Given that a test rider needs to be able to clearly describe what they are feeling on the bike, as well as be fast enough to feel something useful, I started off asking Brivio what he more, a fast rider or an intelligent rider. "I would say it should be a good compromise, but probably an intelligent test rider is important as well. Let's say fast enough!" Brivio laughed. "It's always difficult to say whether a test rider can be 1 second slower or three seconds slower. But for me, we think it's very important that he understands whether something is better or not and he can describe properly why it's better or why it's worse. Then of course everything has to be confirmed by the factory riders. But it's very important that he's intelligent and also expert enough about what he is testing, he has enough experience with the electronics, with the tires, with the chassis."

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2018 Week 1 News Round Up: Rossi's Ranch, Retiring Youngsters, And Preparing For Sepang

Though the world of motorcycle racing slowed to a crawl over the holiday season, that does not mean that nothing happened whatsoever. Racing news trickled out from around the globe, as riders, teams, and factories made decisions, and racing collided with the real world. So here's a round up of some of the news stories you may have missed while we were away over the past couple of weeks.

Rossi's Ranch wins in the courts

The year started off with good news for Valentino Rossi. Ever since it was built, some local residents have complained about the noise and nuisance caused by Rossi's dirt track ranch, situated just east of his home village of Tavullia. A group of locals lodged formal complaints against the ranch with the Tavullia council, alleging several violations of local rules, such as missing documents including an environmental impact assessment, as well as complaints about excess noise and noise outside of normal operating hours.

Those complaints were dealt with by a regional court earlier this week, the Regional Administrative Tribunal (TAR) of the Marche region, where Tavullia is located. The court rejected the complaints, dismissing a part as having no grounds to proceed, a part as being inadmissible, and rejecting the remainder.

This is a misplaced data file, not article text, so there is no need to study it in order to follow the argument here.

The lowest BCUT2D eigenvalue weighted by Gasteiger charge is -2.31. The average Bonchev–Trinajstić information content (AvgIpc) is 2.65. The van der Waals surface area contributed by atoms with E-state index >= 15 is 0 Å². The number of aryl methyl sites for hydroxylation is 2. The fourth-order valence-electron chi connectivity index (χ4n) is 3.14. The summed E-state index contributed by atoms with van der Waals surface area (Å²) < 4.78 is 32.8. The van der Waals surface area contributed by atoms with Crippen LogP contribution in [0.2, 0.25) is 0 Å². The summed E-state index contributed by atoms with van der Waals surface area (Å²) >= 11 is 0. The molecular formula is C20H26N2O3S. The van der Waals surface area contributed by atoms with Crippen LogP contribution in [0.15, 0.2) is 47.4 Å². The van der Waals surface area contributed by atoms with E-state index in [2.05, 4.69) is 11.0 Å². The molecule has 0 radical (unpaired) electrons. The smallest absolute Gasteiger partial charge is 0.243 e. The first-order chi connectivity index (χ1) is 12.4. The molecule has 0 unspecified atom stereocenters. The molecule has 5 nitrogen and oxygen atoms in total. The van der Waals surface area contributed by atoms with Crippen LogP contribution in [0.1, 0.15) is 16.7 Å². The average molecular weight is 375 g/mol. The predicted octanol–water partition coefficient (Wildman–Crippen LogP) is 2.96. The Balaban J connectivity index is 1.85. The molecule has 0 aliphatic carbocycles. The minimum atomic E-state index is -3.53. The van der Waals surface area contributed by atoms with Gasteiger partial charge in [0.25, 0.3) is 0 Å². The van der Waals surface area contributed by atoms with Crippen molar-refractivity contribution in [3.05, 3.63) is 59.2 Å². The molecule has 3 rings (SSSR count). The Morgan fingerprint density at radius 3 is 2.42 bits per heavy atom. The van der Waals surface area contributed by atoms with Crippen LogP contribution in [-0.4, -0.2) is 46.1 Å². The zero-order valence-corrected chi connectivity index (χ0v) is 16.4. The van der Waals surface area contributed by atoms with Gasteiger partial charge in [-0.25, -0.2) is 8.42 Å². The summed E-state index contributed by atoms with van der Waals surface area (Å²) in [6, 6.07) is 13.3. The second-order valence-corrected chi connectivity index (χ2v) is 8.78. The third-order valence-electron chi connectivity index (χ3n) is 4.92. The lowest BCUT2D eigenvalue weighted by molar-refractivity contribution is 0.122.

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Sylvain Guintoli, Ant West To Race In Jerez

The WorldSBK grid at Jerez will be full of replacement riders, as injury takes its toll, not just on the regular riders, but also on possible replacements. Sylvain Guintoli is to step in and replace the still injured and departing Randy Krummenacher in the Kawasaki Puccetti team for the rest of the season, the Swiss rider having previously fractured his wrist. Guintoli will ride for the Puccetti team in both the remaining rounds this year, at Jerez and at Qatar.

The replacement ride is also something of an audition. Guintoli and Puccetti are believed to still be negotiating over a possibility the Frenchman could ride for them in 2018 in WorldSBK.

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In Conversation With Sylvain Guintoli: On MotoGP, And Comparing Suzuki's GSX-RR and GSX-R1000

Being a replacement rider is never easy. Being asked to replace a factory MotoGP rider is always an honor, and one which nobody wants to turn down, but it also means being thrown in at the deep end, with a new bike, new tires, and sometimes even new tracks to learn with little or no testing.

Bearing all that in mind, experience can make the world of difference. So when Suzuki were forced to replace Alex Rins, after he broke his left arm in Austin, they turned to one of the most experienced riders around. Sylvain Guintoli spent five seasons in 250s and two full seasons in MotoGP, before heading off to World Superbikes, where he won the title in 2014. He is currently racing the brand new Suzuki GSX-R1000 for Bennetts Suzuki in the BSB championship.

In Barcelona, I found myself alone at Guintoli's debrief, and had a chance to spend fifteen minutes talking to the Frenchman. We had a wide-ranging conversation, covering topics as diverse as the changes to the bikes and tires since 2008, the character of the Suzuki GSX-RR MotoGP bike, and how it compares to Suzuki's production GSX-R1000.

Q: What’s it been like having to come back into the paddock and obviously totally different tires from when you were racing?